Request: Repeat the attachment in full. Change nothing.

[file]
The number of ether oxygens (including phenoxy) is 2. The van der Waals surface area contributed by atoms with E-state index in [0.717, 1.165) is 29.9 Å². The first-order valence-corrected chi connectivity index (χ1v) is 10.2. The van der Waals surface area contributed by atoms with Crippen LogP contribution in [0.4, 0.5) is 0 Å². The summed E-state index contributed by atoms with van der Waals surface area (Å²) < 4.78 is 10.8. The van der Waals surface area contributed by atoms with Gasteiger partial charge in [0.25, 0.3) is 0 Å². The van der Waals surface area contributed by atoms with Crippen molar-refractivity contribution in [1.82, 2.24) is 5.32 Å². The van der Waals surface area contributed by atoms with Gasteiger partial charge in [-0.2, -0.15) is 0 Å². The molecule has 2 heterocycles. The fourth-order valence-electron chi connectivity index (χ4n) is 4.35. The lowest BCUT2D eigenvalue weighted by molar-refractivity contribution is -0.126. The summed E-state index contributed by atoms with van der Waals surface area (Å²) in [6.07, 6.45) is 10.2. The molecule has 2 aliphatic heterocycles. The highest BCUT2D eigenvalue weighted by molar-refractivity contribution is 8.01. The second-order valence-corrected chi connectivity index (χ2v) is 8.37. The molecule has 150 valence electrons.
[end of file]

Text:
The number of ether oxygens (including phenoxy) is 2. The van der Waals surface area contributed by atoms with E-state index in [0.717, 1.165) is 29.9 Å². The first-order valence-corrected chi connectivity index (χ1v) is 10.2. The van der Waals surface area contributed by atoms with Crippen LogP contribution in [0.4, 0.5) is 0 Å². The summed E-state index contributed by atoms with van der Waals surface area (Å²) < 4.78 is 10.8. The van der Waals surface area contributed by atoms with Gasteiger partial charge in [0.25, 0.3) is 0 Å². The van der Waals surface area contributed by atoms with Crippen molar-refractivity contribution in [1.82, 2.24) is 5.32 Å². The van der Waals surface area contributed by atoms with Gasteiger partial charge in [-0.2, -0.15) is 0 Å². The molecule has 2 heterocycles. The fourth-order valence-electron chi connectivity index (χ4n) is 4.35. The lowest BCUT2D eigenvalue weighted by molar-refractivity contribution is -0.126. The summed E-state index contributed by atoms with van der Waals surface area (Å²) in [6.07, 6.45) is 10.2. The molecule has 2 aliphatic heterocycles. The highest BCUT2D eigenvalue weighted by molar-refractivity contribution is 8.01. The second-order valence-corrected chi connectivity index (χ2v) is 8.37. The molecule has 150 valence electrons.